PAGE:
Medical research plagued by bad reporting
A new study published in the British Medical Journal has found that medical researchers are still too sloppy when presenting results from randomised trials of medical interventions. The study, conducted by Susan Hopewell from the University of Oxford and colleagues, concludes that "the quality of reporting remains well below an acceptable level," and warns that "without complete and transparent reporting of how a trial was designed and conducted, it is difficult for readers to assess its conduct and validity."
In a randomised trial the volunteers on whom a new intervention is to be tested are chosen at random. For example, the volunteers are randomly divided between the study group, which will receive the new treatment or drug, and the control group, who will receive a placebo (or a comparative existing treatment). Not only does randomisation keep bias, whether intentional or unintentional, from creeping into the study, it also balances any unknown factors which may influence the health of the volunteers.
But simply saying that you've tested an intervention in a randomised trial and observed a particular result isn't — or at any rate shouldn't be — enough to convince your colleagues of the trial's merits. You need to be clear about exactly how the trial was set up and the statistical methods used to analyse the results. Sample size is an obvious example: a 75% success rate may sound impressive, but it's not really that meaningful if your sample consisted of only four people. Your results may simply have been due to chance, and rare side effects will only be picked up with a much larger sample. There are statistical methods for calculating how big your sample should be, which depend on the size of the effect you're expecting to observe. Revealing your sample size calculations is essential for anyone to be able to assess the power of your trial and the validity of your conclusions. (See the Plus article Evaluating a medical treatment to find out more).
But it's not just information on statistical methods that needs to be made available: being clear about how a trial was conducted, who took part and how they were involved is also important. Just as volunteers can fall prey to the placebo effect, so the medical staff monitoring outcomes and the researchers analysing them may inadvertently allow their expectations to skew the results. You need to state clearly whether patients and staff were aware of who was receiving the real and placebo treatments (if the allocation is concealed the trial is said to be blinded). You also need to account for any patients that dropped out during the course of the study and why — if these tended to be people with more serious conditions, then the conclusion might falsely indicate that the people in the study group experienced an improvement, when in reality your results were due to sicker people dropping out.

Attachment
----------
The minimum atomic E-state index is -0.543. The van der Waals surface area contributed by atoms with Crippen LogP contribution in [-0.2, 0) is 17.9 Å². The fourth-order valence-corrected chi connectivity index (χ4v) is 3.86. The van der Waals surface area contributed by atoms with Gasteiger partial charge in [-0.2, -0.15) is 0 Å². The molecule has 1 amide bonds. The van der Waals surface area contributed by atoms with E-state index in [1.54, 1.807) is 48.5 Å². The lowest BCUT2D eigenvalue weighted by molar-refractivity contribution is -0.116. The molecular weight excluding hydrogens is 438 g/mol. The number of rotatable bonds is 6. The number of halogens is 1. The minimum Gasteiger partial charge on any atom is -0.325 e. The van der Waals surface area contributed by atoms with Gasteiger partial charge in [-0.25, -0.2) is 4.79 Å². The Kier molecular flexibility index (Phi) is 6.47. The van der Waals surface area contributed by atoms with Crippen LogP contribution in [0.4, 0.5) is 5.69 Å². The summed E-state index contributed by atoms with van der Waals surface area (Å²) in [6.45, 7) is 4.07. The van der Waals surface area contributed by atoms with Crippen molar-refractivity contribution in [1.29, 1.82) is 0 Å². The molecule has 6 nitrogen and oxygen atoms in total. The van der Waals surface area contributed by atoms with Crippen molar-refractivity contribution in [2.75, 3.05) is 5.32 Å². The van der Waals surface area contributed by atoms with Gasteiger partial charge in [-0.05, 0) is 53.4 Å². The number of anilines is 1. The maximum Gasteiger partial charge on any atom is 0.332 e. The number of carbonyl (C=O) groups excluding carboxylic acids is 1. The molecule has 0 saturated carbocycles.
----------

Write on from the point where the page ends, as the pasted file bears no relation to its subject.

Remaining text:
In 1996, the Consolidated Standards of Reporting Trials Group (CONSORT) came up with a minimum set of recommendations for reporting on randomised trials, offering a "standard way for authors to prepare reports of trial findings, facilitating their complete and transparent reporting, and aiding their critical appraisal and interpretation". The publication of the new study into the quality of reporting coincided with a review of the CONSORT recommendations, which was published last week. Hopewell and her colleagues studied over 1000 papers which had been registered on the PubMed publication index , and which reported on randomised trials. Needless to say, the researchers chose the papers they considered at random. Around half of the papers had been indexed in 2000, just before the previous review (in 2001) of the CONSORT recommendations, while the other half had been indexed in 2006.
The study finds clear evidence that reporting on randomised trials has improved between 2000 and 2006, but still gives a damning verdict. The authors note that "the worrying relatively small sample sizes seen in [the] cohort may be an indication that many trials are inadequately powered to detect clinically important treatment benefits." They found that only under half of the 2006 trial reports provided detailed information on how sample sizes were calculated. Only a third or less explained what had been done to prevent participants from guessing whether they belonged to the study group or the control group, and what technique was used to randomise them. Only a third of the 2006 trial reports stated whether an initial analysis to help account for the effects of participants dropping out during the study had been carried out. Over half of the 2006 trial reports neglected to give further details on blinding. Only very rarely did trial reports give access to a full trial protocol which clearly sets out the aim and design of the trial, and the statistical methods used.
In their paper Hopewell and her colleagues point to "considerable evidence to show that reports of randomised trials that have inadequate or unclear documentation of [how the trials were designed and conducted] lead to biased estimates of intervention effects." In other words, leave out the nitty gritty and you're in danger of drawing wrong conclusions about medical interventions that effect many people's life. On a positive note, the study did find significant improvement in reporting since the CONSORT guidelines were reviewed in 2001. Hopefully the latest review will bring reporting up to the necessary standard.